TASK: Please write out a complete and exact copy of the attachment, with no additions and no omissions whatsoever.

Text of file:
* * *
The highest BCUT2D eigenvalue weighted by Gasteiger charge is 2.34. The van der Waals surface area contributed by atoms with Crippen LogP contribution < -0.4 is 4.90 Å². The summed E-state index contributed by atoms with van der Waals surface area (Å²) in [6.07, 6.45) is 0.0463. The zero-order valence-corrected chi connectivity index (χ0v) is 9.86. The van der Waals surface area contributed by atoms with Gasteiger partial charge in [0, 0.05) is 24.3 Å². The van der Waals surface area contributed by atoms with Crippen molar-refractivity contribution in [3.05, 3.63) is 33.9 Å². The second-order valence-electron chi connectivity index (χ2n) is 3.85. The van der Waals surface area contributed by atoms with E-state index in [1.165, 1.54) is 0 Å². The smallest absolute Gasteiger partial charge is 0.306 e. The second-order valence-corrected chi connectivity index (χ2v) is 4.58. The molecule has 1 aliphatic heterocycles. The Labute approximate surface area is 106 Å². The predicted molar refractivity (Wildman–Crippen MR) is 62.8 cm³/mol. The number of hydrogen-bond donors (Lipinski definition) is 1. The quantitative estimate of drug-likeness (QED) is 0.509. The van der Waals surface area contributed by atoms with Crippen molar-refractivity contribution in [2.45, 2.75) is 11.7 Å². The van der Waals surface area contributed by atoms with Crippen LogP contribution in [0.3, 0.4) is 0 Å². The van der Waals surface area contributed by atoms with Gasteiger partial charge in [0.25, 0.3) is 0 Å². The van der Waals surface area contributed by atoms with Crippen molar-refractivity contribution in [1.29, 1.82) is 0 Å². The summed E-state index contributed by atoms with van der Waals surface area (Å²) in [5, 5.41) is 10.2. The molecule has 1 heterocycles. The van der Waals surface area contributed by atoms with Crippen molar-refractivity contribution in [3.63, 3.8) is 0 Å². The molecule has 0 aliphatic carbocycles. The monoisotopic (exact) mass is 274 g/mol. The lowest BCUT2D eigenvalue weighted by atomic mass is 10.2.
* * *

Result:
The highest BCUT2D eigenvalue weighted by Gasteiger charge is 2.34. The van der Waals surface area contributed by atoms with Crippen LogP contribution < -0.4 is 4.90 Å². The summed E-state index contributed by atoms with van der Waals surface area (Å²) in [6.07, 6.45) is 0.0463. The zero-order valence-corrected chi connectivity index (χ0v) is 9.86. The van der Waals surface area contributed by atoms with Gasteiger partial charge in [0, 0.05) is 24.3 Å². The van der Waals surface area contributed by atoms with Crippen molar-refractivity contribution in [3.05, 3.63) is 33.9 Å². The second-order valence-electron chi connectivity index (χ2n) is 3.85. The van der Waals surface area contributed by atoms with E-state index in [1.165, 1.54) is 0 Å². The smallest absolute Gasteiger partial charge is 0.306 e. The second-order valence-corrected chi connectivity index (χ2v) is 4.58. The molecule has 1 aliphatic heterocycles. The Labute approximate surface area is 106 Å². The predicted molar refractivity (Wildman–Crippen MR) is 62.8 cm³/mol. The number of hydrogen-bond donors (Lipinski definition) is 1. The quantitative estimate of drug-likeness (QED) is 0.509. The van der Waals surface area contributed by atoms with Crippen molar-refractivity contribution in [2.45, 2.75) is 11.7 Å². The van der Waals surface area contributed by atoms with Crippen LogP contribution in [0.3, 0.4) is 0 Å². The van der Waals surface area contributed by atoms with Gasteiger partial charge in [0.25, 0.3) is 0 Å². The van der Waals surface area contributed by atoms with Crippen molar-refractivity contribution in [1.29, 1.82) is 0 Å². The summed E-state index contributed by atoms with van der Waals surface area (Å²) in [5, 5.41) is 10.2. The molecule has 1 heterocycles. The van der Waals surface area contributed by atoms with Crippen molar-refractivity contribution in [3.63, 3.8) is 0 Å². The molecule has 0 aliphatic carbocycles. The monoisotopic (exact) mass is 274 g/mol. The lowest BCUT2D eigenvalue weighted by atomic mass is 10.2.